The Feeding of the Five Thousand

Today’s reading is Matthew 14:13-21Open Link in New Window

Here is today’s reflection by Ian.

Right at the beginning of this reading, we have again, a word often used to describe Jesus’ reaction to those around him. He had ‘compassion’ on them… compassion—love that is moved to action, to a response…

And it can’t have been easy for Jesus—in grief having heard about John’s death, and wanting to be alone. Yet despite this, Jesus ministers to the crowd around him.

So often, through his Holy Spirit, God ministers to those around us in unexpected ways and at unexpected times… in grief… when it’s not ‘convenient’—‘in and out of season.’

Even when we are overwhelmed, God can enable us to reach out to others.

I know there are times in my life when in spite of the difficulties of others, it is they who have ministered and given to me—and for you too.

So let’s look at three particular aspects of this passage.

Firstly, Jesus challenged his disciples.

Look at the disciple’s reaction. They wanted to send the people away. Jesus wanted to help them. In a way, the disciple’s reaction was a logical and reasonable response. But it wasn’t a compassionate response.

Sometimes, we can justify our response/lack of response, with logic and reason… But are we responding with compassion to those around us as we do?

I remember in my last parish, the very strong views by a materially very comfortable person, on the many reasons why it was always a waste of time to give to any emergency appeal—the money never got there—the help was misused, there is always corruption…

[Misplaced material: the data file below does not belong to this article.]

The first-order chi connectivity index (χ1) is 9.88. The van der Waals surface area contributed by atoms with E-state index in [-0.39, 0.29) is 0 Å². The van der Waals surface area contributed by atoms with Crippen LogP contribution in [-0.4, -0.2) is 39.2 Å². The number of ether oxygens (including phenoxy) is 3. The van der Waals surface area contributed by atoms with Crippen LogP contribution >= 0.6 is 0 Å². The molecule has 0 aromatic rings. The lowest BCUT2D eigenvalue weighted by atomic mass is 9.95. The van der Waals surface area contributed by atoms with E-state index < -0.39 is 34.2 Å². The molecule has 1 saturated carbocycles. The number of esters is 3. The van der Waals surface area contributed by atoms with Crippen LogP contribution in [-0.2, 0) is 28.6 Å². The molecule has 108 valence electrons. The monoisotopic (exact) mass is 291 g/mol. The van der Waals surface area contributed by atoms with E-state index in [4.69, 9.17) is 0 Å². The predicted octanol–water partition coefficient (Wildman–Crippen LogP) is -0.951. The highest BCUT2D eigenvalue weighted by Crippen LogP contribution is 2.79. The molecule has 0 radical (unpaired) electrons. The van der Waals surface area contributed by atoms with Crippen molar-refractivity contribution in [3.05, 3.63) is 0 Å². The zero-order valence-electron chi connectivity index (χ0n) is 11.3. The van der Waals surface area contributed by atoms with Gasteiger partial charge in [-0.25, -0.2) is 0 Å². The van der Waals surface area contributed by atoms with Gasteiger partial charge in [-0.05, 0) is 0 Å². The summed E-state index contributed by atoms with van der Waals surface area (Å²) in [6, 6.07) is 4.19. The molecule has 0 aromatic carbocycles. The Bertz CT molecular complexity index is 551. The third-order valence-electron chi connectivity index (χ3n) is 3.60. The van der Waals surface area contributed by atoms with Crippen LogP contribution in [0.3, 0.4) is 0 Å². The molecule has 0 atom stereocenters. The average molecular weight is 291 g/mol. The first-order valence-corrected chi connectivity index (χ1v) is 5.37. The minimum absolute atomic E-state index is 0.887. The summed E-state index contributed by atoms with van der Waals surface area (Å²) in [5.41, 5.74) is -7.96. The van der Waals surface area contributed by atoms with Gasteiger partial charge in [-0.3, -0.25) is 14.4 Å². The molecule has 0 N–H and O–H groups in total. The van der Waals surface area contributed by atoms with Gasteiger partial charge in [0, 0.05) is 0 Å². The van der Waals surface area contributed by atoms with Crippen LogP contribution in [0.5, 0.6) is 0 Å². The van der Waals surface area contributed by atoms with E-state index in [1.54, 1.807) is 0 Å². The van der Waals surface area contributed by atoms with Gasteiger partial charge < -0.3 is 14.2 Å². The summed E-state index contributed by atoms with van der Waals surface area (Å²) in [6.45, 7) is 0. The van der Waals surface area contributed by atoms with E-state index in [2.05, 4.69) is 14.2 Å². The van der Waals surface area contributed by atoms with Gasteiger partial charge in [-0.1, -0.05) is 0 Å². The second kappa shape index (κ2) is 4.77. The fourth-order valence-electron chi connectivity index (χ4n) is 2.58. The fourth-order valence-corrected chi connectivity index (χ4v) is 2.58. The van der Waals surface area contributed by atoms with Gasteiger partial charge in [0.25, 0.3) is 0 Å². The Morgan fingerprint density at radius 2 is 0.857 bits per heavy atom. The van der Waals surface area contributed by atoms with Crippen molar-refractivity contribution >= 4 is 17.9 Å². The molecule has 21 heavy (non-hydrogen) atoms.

He denied himself the experience and act of being compassionate—and yes often faithful too with circumstances so unknown and far away.

Jesus ‘gave’ to the disciples, in order that they might give to others. Just as Jesus ‘stretched’ the loaves and fish, he challenges us to ‘stretch’ our faith.
Are you stretching your faith—and how can you stretch it this coming week?

Secondly, Jesus had confidence in God.

Just look at what the disciples actually said. ‘We have nothing here but… we have only…’

NB the half empty/half full… A relative of mine—things are always ‘a nightmare’… great holidays are first relayed to us via the dreadful journey home, life is lived with the worry of all the disasters that could happen—rather than lived in the grace of the LIFE that Jesus brings.

Jesus accepted what God had given him. He accepted what was available. And just look at the sequence of events here. Jesus actually asked the people to sit down (as if for a banquet), before the food was actually multiplied. He then ‘looked up to heaven’ rather than to the small amount in his hand, and trusted God for his grace and provision. That’s living life with the cup of faith more than full.

Through Jesus, God can meet our very deepest needs.

What are your deepest needs today?

Go on trusting him each and every day. And if you are wondering how this is so, let’s look at Jesus next action, because…

Thirdly, Jesus committed everything to God
(breaking the bread)

Jesus broke the bread (NB when did Jesus do this in particular? At the Last Supper) In this act which foreshadowed the Last Supper, we have a reminder of how Jesus own body, broken for us, is the way in which Jesus does meet our deepest need—our need for reconciliation with God, our need to be completely loved and cared for, our need to know meaning and purpose in our lives… fulfilled in knowing Jesus.

So today, look upwards to heaven. Take what God gives, and believe in his love for you… There is only one person who can meet our real and deep needs. Jesus Christ.

There will be a video version of the service.

Share this on Facebook